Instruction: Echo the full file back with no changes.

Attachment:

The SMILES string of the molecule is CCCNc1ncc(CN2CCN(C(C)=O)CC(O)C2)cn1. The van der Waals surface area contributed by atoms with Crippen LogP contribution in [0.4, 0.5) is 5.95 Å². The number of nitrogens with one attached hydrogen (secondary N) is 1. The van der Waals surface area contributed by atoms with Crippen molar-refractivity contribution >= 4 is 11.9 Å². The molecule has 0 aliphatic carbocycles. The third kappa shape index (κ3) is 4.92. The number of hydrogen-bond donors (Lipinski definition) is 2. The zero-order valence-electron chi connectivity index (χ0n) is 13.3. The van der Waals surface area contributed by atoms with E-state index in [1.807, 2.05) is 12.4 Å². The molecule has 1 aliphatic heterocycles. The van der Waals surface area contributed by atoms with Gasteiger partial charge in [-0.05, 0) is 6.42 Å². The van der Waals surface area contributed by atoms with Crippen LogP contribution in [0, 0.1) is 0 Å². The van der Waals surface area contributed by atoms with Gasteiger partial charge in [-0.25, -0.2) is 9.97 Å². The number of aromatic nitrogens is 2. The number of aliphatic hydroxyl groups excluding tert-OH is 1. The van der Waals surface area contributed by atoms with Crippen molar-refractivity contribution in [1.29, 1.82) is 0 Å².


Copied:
The SMILES string of the molecule is CCCNc1ncc(CN2CCN(C(C)=O)CC(O)C2)cn1. The van der Waals surface area contributed by atoms with Crippen LogP contribution in [0.4, 0.5) is 5.95 Å². The number of nitrogens with one attached hydrogen (secondary N) is 1. The van der Waals surface area contributed by atoms with Crippen molar-refractivity contribution >= 4 is 11.9 Å². The molecule has 0 aliphatic carbocycles. The third kappa shape index (κ3) is 4.92. The number of hydrogen-bond donors (Lipinski definition) is 2. The zero-order valence-electron chi connectivity index (χ0n) is 13.3. The van der Waals surface area contributed by atoms with E-state index in [1.807, 2.05) is 12.4 Å². The molecule has 1 aliphatic heterocycles. The van der Waals surface area contributed by atoms with Gasteiger partial charge in [-0.05, 0) is 6.42 Å². The van der Waals surface area contributed by atoms with Crippen LogP contribution in [0, 0.1) is 0 Å². The van der Waals surface area contributed by atoms with Gasteiger partial charge in [-0.25, -0.2) is 9.97 Å². The number of aromatic nitrogens is 2. The number of aliphatic hydroxyl groups excluding tert-OH is 1. The van der Waals surface area contributed by atoms with Crippen molar-refractivity contribution in [1.29, 1.82) is 0 Å².